javaintrocs SmallestInsertion < tsp10.txt
 Compare your results to
tsp10smallest.ans
 Compile the

Frequently Asked Questions
Click here for answers to some frequently asked questions.

What should the various methods do if the tour has no points? The
size()
method should return0
; thelength()
method should return0.0
; thetoString()
method should return the empty string; thedraw()
method should draw nothing to standard drawing. 
How do I represent infinity in Java? Use
Double.POSITIVE_INFINITY
. 
How can I produce an animation of the heuristic in action? It’s easy and instructive—just redraw the tour after each insertion. See the instructions in SmallestInsertion.java. It could take a while on a big input file, so you might want to modify it so that it redraws only after every 20 insertions or so. Note: when timing your program, don’t show the animation or else this may become the bottleneck.

What is the file
Tour$Node.class
? When you declare a nested class likeNode
, the Java compiler uses the$
symbol to mark its name. 
How can the suggested definition of private class
Node
work when it has no constructor declared? If you do not declare a constructor, Java automatically defines a noargument constructor that sets all of the instance variables to their default values (here null sincePoint
andNode
are reference types). 
What is a
NullPointerException
? You can get one by initializing a variable of typeNode
, sayx
, tonull
and then accessingx.next
orx.p
. This can happen in your insertion routine if you inadvertently break up the circularly linked list. 
When should I create a new linkedlist node with the keyword
new
? To create a tour with \(n\) points, you should usenew
exactly \(n\) times withNode
, once per invocation ofinsert()
. It is unnecessary (and bad style) to use new with your listtraversal variables since this allocates memory that you never use. 
When I run
TSPTimer.java
with 10,000 points, it already takes more than a minute. What should I do? You have a performance error. Try to discover why (think analysis of algorithms) and explain it in your readme.txt file. 
When I run
TSPTimer.java
with 10,000 points, my nearest neaighbor insertion heuristic runs quickly, but my smallest insertion heuristic takes forever. How can I fix this? You probably have a loop that looks at inserting the new point at each possible insertion point. That is fine. However, if you are calling thelength()
method to compute the new tour length at each potential insertion point, you are effectively adding a second loop inside your first loop (even though it is a single method call), which is too slow. You do not need to recompute the entire tour length for each possible insertion point. Instead, compute the change in the tour length and keep track of which insertion point results in the smallest such change. 
Can I use Java’s built in
LinkedList
class? Absolutely not! One of the main goals of this assignment is to gain experience writing and using linked structures. The Java libraries can take you only so far, and you will quickly discover applications which cannot be solved without devising your own linked structures. (For example, Java’s built inLinkedList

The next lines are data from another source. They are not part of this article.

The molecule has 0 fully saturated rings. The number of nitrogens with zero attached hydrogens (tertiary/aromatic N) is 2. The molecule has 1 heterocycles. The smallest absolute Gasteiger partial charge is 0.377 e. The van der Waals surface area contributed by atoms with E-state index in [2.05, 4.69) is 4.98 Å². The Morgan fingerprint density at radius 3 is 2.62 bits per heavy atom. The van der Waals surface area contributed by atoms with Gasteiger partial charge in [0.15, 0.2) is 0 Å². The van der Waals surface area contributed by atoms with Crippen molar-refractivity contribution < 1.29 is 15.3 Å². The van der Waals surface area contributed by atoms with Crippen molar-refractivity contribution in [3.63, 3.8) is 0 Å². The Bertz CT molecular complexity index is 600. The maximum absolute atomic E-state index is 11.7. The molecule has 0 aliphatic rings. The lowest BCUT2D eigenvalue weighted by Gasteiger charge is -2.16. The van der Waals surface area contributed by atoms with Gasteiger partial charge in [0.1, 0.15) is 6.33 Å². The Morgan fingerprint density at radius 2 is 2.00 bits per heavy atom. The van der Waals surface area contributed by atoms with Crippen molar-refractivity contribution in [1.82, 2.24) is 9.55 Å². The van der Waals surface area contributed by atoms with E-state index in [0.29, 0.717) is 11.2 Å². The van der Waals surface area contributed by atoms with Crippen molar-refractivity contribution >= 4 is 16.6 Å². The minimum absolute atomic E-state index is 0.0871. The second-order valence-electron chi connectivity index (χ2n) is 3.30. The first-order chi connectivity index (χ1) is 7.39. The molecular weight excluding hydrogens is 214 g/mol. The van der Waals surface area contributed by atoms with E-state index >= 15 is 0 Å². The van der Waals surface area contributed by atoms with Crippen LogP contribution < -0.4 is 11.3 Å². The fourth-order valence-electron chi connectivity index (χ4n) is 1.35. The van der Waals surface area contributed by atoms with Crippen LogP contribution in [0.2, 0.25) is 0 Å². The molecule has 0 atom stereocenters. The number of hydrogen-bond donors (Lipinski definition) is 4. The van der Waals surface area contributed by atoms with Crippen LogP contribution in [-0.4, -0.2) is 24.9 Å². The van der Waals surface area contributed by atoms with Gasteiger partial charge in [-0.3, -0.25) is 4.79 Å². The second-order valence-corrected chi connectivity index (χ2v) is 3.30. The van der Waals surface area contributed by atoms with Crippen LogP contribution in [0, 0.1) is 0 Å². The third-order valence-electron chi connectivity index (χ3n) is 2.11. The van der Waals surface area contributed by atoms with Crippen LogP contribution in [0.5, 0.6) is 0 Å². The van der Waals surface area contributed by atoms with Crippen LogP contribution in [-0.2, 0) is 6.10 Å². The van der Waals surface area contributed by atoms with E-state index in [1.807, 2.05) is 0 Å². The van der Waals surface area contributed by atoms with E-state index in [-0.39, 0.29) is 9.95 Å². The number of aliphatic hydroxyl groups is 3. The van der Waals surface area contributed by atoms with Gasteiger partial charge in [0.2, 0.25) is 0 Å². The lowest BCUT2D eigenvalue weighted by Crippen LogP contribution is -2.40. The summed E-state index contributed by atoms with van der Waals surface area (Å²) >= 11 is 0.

is not circular.)
Testing

A good debugging strategy for most programs is to test your code on inputs that you can easily solve by hand. Start with 1 and 2point problems. Then, do a 4point problem. Choose the data so that it is easy to work through the code by hand. Draw pictures. If your code does not do exactly what your hand calculations indicate, determine where they differ. Use the
StdOut.println()
method to trace. 
The input files for this assignment include many sample inputs. Most are taken from TSPLIB.

The input format begins with two integers width and height, followed by pairs of x and ycoordinates. All xcoordinates will be real numbers between 0 and width; all ycoordinates will be real numbers between 0 and height. For example,
tsp1000.txt
contains the following data:> more tsp1000.txt 800 800 185.0411 457.8824 247.5023 299.4322 701.3532 369.7156 563.2718 442.3282 144.5569 576.4812 535.9311 478.4692 383.8523 458.4757 329.9402 740.9576 ... 254.9820 302.2548

After implementing
Tour.java
, use the client programNearestInsertion.java
, which reads the points from standard input; runs the nearest neighbor heuristic; prints the resulting tour, its length, and its number of points to standard output; and draws the resulting tour to standard drawing.SmallestInsertion.java
is analogous but runs the smallest increase heuristic. For example:
# Nearest Neighbor # Smallest Increase
> javaintrocs NearestInsertion < tsp1000.txt > javaintrocs SmallestInsertion < tsp1000.txt
(185.0411, 457.8824) (185.0411, 457.8824)
(198.3921, 464.6812) (195.8296, 456.6559)
(195.8296, 456.6559) (193.0671, 450.2405)
(216.8989, 455.126) (200.7237, 426.3461)
(213.3513, 468.0186) (200.5698, 422.6481)
(241.4387, 467.413) (217.4682, 434.3839)
(259.0682, 473.7961) (223.1549, 439.8027)
(221.5852, 442.8863) (221.5852, 442.8863)
... ...
(264.57, 410.328) (186.8032, 449.9557)
Tour length = 27868.7106 Tour length = 17265.6282
Number of points = 1000 Number of points = 1000
Nearest Neighbor  Smallest Increase 

 Interactive visualizer. The client
TSPVisualizer.java